Oranda Fink: It was probably one of the most intense experiences I’ve ever had in my life — but for a lot of different reasons. I expected to be devastated when I lost Wilson — I loved that dog and had had him for sixteen years — but the way his death changed me was something that I could not have prepared for. I had imagined, when he died, that I would lay in bed, dramatically refusing company and food for three days and then emerge like a butterfly from a cocoon, fully grieved and healed out of sight from everyone, and ready to begin a new chapter of my life. But that wasn’t how it happened. The grieving process was long and messy, and I was left with more questions than answers — questions that I had never *really* asked before — like what happens to us when we die? Is there a soul? Is there an afterlife? Does consciousness exist separate from the body? Or is it all just over? Lights out, good night. I couldn’t bear the thought of the latter and facing the reality of that possibility threw me into something like an existential crisis. I started seeing a psychotherapist who specializes in grief counseling and Jungian dream analysis and it was then, about six months after Wilson had died, that I started having dreams of a different nature. They came to me nightly, one after another — some heartbreakingly beautiful and some disturbing and even terrifying. Wilson figured prominently in them in the beginning — shapeshifting from a six-week-old puppy to a dog ancient and mutated as the stories dictated. But as these dreams guided me through the grief process, his presence began to give way to other characters — people alive and dead — some I knew, some I didn’t, oracles, family members from past and present, sometimes even a discorporated voice speaking in the darkness of my subconscious. The one thing in common was that they all had a message — and that message was about death. When I would wake from these dreams I would record them all in detail and pick the most intense ones to analyze with my therapist that week. There was nary a week that I left with dry eyes, dazed at the beauty and breadth of the symbology of these dreams. Finally, the dreams stopped just as suddenly as they came. But during the course of them I had changed. I believe there is life after death now. I believe we are all connected by a collective consciousness, and there is no beginning or ending to that consciousness. That’s about all I’m sure about, and maybe that’s all we can know, but it’s more than I knew before — and I think it saved me from being a broken person and gave me the spiritual framework to deal with death in the future. I didn’t set out to make a record about all of this, per se, but this was all going on in my life when I was writing the songs that ended up being Blue Dream, so they can’t help but to be heavily influenced by this experience.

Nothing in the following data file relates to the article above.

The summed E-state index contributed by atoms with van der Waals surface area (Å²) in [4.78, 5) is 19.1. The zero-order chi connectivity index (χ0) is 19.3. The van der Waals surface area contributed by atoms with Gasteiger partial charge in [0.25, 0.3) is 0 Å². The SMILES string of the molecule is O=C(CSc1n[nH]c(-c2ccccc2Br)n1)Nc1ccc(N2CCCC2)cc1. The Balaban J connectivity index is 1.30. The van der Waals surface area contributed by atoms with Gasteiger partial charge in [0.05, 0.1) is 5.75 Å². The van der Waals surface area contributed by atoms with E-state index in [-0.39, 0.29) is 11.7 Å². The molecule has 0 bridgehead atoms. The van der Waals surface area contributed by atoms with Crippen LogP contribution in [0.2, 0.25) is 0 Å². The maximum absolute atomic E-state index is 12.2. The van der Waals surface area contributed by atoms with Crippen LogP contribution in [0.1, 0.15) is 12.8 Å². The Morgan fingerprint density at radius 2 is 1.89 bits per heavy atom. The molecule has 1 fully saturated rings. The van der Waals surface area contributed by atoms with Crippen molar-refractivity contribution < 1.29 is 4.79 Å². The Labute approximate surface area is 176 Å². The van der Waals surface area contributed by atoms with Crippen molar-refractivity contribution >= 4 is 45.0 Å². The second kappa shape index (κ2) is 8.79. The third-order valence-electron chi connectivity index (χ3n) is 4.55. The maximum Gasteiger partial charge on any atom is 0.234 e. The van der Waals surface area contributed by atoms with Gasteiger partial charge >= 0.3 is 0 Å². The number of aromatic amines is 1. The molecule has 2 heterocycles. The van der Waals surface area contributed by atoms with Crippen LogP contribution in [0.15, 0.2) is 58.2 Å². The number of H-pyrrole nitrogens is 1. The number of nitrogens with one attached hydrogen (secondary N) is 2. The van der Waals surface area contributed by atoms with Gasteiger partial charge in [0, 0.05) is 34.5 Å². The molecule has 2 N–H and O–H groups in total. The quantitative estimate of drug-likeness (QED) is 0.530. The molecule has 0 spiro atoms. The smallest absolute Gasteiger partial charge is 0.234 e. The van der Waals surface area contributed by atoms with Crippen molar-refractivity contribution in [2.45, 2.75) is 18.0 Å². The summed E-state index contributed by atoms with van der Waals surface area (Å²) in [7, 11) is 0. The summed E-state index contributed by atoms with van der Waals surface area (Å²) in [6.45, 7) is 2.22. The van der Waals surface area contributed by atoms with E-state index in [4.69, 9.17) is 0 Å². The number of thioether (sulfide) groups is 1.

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Izzy: How is it that you feel as though this search changed you most significantly… assuming you think it did?